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Syria's President Bashar al-Assad speaks during an interview with AFP news agency in Damascus, Syria in this handout picture provided by SANA on April 13, 2017. SANA/Handout via REUTERS/File Photo(reuters_tickers)
By Suleiman Al-Khalidi
AMMAN (Reuters) - Syrian President Bashar al-Assad said on Sunday his country had foiled Western designs to topple him but his army had not yet won the fight to end Syria's six-year-old insurgency.
In an televised address, Assad said that even though there were signs of victory after six-and-a-half years of civil war, the "battle continues, and where we go later and it becomes possible to talk about victory...that's a different matter".
He did not elaborate on that point.
However, he said the assistance extended by stalwart allies Russia, Iran and Lebanon's Hezbollah movement had enabled the army to make battlefield gains and reduce the burden of war.
"Their direct support - politically, economically and militarily - has made possible bigger advances on the battlefield and reduced the losses and burdens of war," Assad added.
Assad vowed to pursue an offensive in Syria's vast deserts, where he is backed by Iranian-funded militias and heavy Russian air power that have allowed his troops to capture significant ground from Islamic State insurgents on several major fronts.
His government hopes to steal a march on U.S.-backed militias in the attack on Islamic State's last major Syrian stronghold, the Deir al-Zor region that extends to the Iraqi border. The eastward thrust, unthinkable two years ago when Assad seemed in danger, has underlined his ever more confident position and the dilemma facing Western leaders who still want him to leave power in a negotiated transition.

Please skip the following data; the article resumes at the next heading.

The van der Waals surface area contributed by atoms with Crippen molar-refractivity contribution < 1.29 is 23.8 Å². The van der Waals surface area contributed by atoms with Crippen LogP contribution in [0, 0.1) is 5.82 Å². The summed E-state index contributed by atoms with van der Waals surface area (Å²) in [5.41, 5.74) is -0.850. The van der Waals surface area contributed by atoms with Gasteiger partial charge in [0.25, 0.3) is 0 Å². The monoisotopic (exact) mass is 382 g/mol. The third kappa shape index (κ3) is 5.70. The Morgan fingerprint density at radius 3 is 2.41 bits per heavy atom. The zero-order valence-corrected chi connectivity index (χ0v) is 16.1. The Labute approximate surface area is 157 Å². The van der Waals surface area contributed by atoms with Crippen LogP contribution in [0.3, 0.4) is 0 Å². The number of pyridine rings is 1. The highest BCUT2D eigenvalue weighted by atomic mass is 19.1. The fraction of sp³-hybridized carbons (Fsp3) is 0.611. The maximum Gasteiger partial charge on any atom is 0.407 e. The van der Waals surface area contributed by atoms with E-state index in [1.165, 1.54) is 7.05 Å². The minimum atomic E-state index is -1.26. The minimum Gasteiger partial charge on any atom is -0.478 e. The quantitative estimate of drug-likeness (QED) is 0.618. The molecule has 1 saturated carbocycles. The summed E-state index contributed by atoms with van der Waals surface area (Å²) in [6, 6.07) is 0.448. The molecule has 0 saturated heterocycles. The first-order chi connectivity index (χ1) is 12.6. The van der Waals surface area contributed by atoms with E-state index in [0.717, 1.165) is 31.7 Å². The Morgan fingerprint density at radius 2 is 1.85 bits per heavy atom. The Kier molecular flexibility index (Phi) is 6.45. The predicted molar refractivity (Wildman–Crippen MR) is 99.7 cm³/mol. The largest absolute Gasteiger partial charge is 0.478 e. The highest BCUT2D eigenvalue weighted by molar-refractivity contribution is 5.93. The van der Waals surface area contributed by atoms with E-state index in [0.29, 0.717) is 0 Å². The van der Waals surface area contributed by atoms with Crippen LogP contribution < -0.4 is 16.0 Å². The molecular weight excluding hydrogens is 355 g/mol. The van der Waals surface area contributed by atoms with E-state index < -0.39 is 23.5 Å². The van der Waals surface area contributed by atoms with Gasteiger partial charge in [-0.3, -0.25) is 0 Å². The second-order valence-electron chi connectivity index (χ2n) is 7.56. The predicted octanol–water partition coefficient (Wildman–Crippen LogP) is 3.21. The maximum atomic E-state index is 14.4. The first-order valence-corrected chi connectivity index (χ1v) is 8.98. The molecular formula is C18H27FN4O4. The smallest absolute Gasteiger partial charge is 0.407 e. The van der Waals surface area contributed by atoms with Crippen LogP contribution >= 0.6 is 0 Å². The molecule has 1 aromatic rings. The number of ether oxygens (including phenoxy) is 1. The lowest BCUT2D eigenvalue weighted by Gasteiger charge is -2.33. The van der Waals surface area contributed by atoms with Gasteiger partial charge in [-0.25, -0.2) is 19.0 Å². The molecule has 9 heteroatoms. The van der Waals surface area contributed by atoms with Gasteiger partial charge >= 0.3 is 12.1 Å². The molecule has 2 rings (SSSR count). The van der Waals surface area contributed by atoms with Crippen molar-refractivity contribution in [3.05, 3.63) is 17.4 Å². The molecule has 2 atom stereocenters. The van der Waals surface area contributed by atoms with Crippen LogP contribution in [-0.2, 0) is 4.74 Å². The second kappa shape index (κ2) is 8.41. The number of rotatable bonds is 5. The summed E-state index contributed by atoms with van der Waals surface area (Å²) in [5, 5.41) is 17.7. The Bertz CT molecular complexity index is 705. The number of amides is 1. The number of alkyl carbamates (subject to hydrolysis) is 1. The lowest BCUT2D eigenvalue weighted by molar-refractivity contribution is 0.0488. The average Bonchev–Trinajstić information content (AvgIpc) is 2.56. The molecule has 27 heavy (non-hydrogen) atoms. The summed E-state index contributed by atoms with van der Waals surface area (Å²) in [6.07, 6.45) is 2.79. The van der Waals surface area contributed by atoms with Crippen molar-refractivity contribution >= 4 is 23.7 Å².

"Our army is achieving one gain after another every day to eliminate terrorists...We will continue to attack terrorists until the last terrorist on Syrian land," Assad said.
He said his country welcomed Russian-brokered local ceasefire deals that Moscow is seeking to extend elsewhere in Syria as these would end bloodshed and bring an end to the insurgency and pardoning of rebels who agree to lay down arms.
"RETURN TO NORMALCY"
"The idea of these de-escalation zones is to stop the bloodletting ... and the eviction of the armed groups handing over their weapons and the return of normalcy," Assad said. "We have an interest in the success of this initiative."
Russia has since last month deployed military police beside army checkpoints in southwest Syria and in Eastern Ghouta near Damascus to help ensure calm in deals it has worked out with Syrian rebel groups.
Negotiations are under way with mainstream armed groups and local councils to broker a truce in the besieged northern Homs countryside enclave, where rebels have sought the intervention of Moscow to get humanitarian aid to trapped civilians.
Rebel leaders are also calling for the release of thousands of detainees held in government security prisons.
Many mainstream rebel groups have been sceptical about Moscow's ultimate aims in Syria and cast doubt on its readiness to put genuine pressure on Assad to abide by local truces.
They also worry that these ceasefire deals are a means for Assad's army and its allies to redeploy in other areas to recover territory by using firepower freed by the truces.
Rebel factions have already accused the army and Iranian-backed militias of ceasefire violations in Eastern Ghouta. The army continues to pound residential areas in rebel-held eastern suburbs of Damascus, witnesses say.
Assad, whose government brands many of the Western backed Free Syrian Army (FSA) rebel groups that Moscow has reached truces with as "terrorists", has said his army retained the right to continue to attack insurgents.
However, Assad has condemned U.S.-inspired "safe zones" which President Donald Trump earlier this year said he hoped to achieve with Russia, saying such a plan would only "give cover to terrorists".
(Reporting by Suleiman Al-Khalidi; editing by Mark Heinrich)